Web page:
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PostAppraising Boris Johnson (Timothy Ashby, Spain, 08/10/19 4:01 am)
Fast forward 431 years from my previous posting to today's Britain. John asked us to get the BoJo Ball rolling on WAIS, so I'll add my observations on the new PM along with thoughts on Brexit as the two subjects are intertwined.
It is wrong to call Boris "Britain's Trump." Even half asleep, BoJo could run intellectual rings around The Donald, who judging by his unscripted speeches, and boasts that he doesn't read, has yet to finish See Spot Run. Boris is a serial philanderer like his US counterpart, but then, many politicians in both countries have the morals of alley cats. Speaking of cats, one big plus in BoJo's favour is that he, like former PM David Cameron, actually likes cats, whereas the odious "MayBot" so repelled Larry the Downing Street Cat that he ran from her. See appended photo of Larry and BoJo taken on "International Cat Day" (August 8th).
BoJo's problem is that he is as seriously out of depth as a free diver in the Mariana Trench. The host of lickspittles, third-raters and idiots (with the exception of the Chancellor, Sajid Javid, whom I've met several times) appointed to his cabinet had to literally sign a Brexit-or-Bust pledge to get their jobs. Their general level of stupidity is profound. The new foreign minister and erstwhile Brexit secretary, Dominic Raab, is infamous for admitting that until recently he did not fully appreciate the importance of the Dover-Calais crossing for UK trade (it is the number one gateway to the UK's largest market, the EU), and the smarmy little Michael Gove, Chancellor of the Duchy of Lancaster (whose job is to do whatever the PM tells him), suggested yesterday that financial chaos could be avoided on November 1st, the day after the UK exits the EU on a "No Deal" basis, by shutting the financial markets.
The Johnson government is rushing headlong into a "No Deal" scenario, even though many cabinet ministers (including the PM) are aware of the negative economic and social consequences. The UK is still an EU member--Brexit hasn't even happened--yet since the 2016 referendum Pound Sterling has fallen by 25% against a basket of currencies (it fell again yesterday after news that the economy shrank for the first time in almost seven years, as Brexit uncertainty fuelled fears that the country will move into recession before the end of the year). Foreign Direct Investment has fallen by 25% since 2017, over £1 trillion of assets have been transferred out of Britain in the past year, the current account deficit is running at around £30 billion, the GDP-debt ratio is now at 86%, the economy has lost over £60 billion in the past year and future growth over the next two years is projected to lose the economy a further £1.2 trillion. Major manufacturers have reached the limit on places to stockpile parts for inputs. My daughter's company, the aerospace giant Rolls Royce plc, spent £100 million on stockpiled parts so far this year.
My friends in the intelligence services take seriously the Irish government's recent warning of increased risks of violence in Northern Ireland after Brexit. The Republic of Ireland's 2019 government risk register, initially published earlier this year but revised last week, added a section stating that "uncertainty around a physical border on the island could also be expected to become a focus for dissident republican paramilitary recruitment and activity."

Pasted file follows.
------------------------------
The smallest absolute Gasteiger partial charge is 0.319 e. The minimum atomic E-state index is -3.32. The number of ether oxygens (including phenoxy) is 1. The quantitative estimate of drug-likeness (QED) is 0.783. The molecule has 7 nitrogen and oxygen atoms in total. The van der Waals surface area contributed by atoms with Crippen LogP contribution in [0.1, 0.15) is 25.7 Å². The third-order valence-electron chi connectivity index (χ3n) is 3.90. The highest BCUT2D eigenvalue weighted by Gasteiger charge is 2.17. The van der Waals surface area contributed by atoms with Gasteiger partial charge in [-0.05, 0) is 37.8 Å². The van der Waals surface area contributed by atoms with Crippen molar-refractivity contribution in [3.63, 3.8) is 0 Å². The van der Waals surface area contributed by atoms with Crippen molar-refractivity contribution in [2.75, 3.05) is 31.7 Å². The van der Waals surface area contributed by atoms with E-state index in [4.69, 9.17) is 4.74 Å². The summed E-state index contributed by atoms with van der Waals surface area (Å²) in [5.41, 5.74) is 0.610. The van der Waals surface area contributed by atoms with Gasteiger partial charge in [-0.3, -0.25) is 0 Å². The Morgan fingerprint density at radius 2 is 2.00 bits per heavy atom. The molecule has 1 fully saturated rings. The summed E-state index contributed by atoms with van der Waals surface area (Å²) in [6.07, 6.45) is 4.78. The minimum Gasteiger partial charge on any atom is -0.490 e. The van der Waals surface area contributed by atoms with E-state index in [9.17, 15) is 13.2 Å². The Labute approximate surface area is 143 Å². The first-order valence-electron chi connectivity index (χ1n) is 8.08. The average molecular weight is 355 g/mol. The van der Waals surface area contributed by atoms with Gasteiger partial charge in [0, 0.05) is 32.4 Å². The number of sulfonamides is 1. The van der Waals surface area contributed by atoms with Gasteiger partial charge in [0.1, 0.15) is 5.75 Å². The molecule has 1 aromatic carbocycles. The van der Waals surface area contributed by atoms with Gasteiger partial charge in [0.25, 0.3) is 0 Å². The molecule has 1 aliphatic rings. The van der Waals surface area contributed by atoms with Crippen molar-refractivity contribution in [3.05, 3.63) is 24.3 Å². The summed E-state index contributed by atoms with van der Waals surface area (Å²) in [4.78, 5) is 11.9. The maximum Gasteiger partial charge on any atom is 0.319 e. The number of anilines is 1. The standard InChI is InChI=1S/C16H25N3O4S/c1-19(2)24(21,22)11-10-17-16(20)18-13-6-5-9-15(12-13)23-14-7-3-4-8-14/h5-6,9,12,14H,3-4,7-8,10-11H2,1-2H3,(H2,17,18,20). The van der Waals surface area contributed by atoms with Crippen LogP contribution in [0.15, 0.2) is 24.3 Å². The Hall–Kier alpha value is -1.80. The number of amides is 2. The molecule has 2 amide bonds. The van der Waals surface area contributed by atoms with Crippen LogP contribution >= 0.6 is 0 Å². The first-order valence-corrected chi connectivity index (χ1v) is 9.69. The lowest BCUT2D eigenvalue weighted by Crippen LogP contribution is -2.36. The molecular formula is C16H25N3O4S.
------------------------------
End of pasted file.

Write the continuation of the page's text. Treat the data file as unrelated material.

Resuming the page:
Where is this leading? Certainly to a further sharp decline in the value of Sterling (yesterday morning Blackrock--the world´s largest and most respected asset management company--increased the risk likelihood of the GBP reaching parity with the USD which of course implies somewhere between EUR 0.8 to 0.9), and probably to an unprecedented constitutional crisis.
Plans are afoot to call a vote of no confidence immediately after Parliament reconvenes on 3rd September. If this goes against the BoJo government (which it could given that I understand that at least 30 Conservative MPs are prepared to vote Aye on a no-confidence motion even it it means they lose their seats in the next election). And it should be noted that the Conservative government is only in power because it has a working majority of one seat, and was only able to form a government because of a pact with the unsavoury Democratic Unionist Party of Northern Ireland. If the vote goes against the government, there will be a frantic scramble during a two-week period to form a new government, possibly even by a "government of national unity" such as Churchill led during the War (although I think this unlikely, as Comrade Corbyn has said that he would only support such a coalition if he could be PM).
If a government can't be formed, then there will be a General Election. Conceivably, a BoJo-led party could again emerge with the largest number of seats and form another government. Conservatives hope and pray that Jeremy Corbyn stays as Labour Party leader into the next election, as he is eminently "beatable." A new Labour leader--even the unabashedly Communist Shadow Chancellor John McDonnell, whose vision for the UK is "socialism with an iPad"--would probably spell defeat for the Tories, especially if the Brexit Party siphons off votes in key "Leave" constituencies.
Get ready for a scary Halloween.
JE comments: Excellent post, Tim! And apologies to the WAISitudes for promising this yesterday and not delivering. Classes resume in a fortnight, and my day job intervened.
Tim Ashby presents a plausible scenario by which we'll have Boris the Brief. BoJo strikes me as way too clever to be ousted after half a summer in power, but these are extraordinary times.
(WAIS Assistant Editor Gustav Felinus is reprimanding me at this moment: How could I have overlooked ICD/International Cat Day?)
Larry and Boris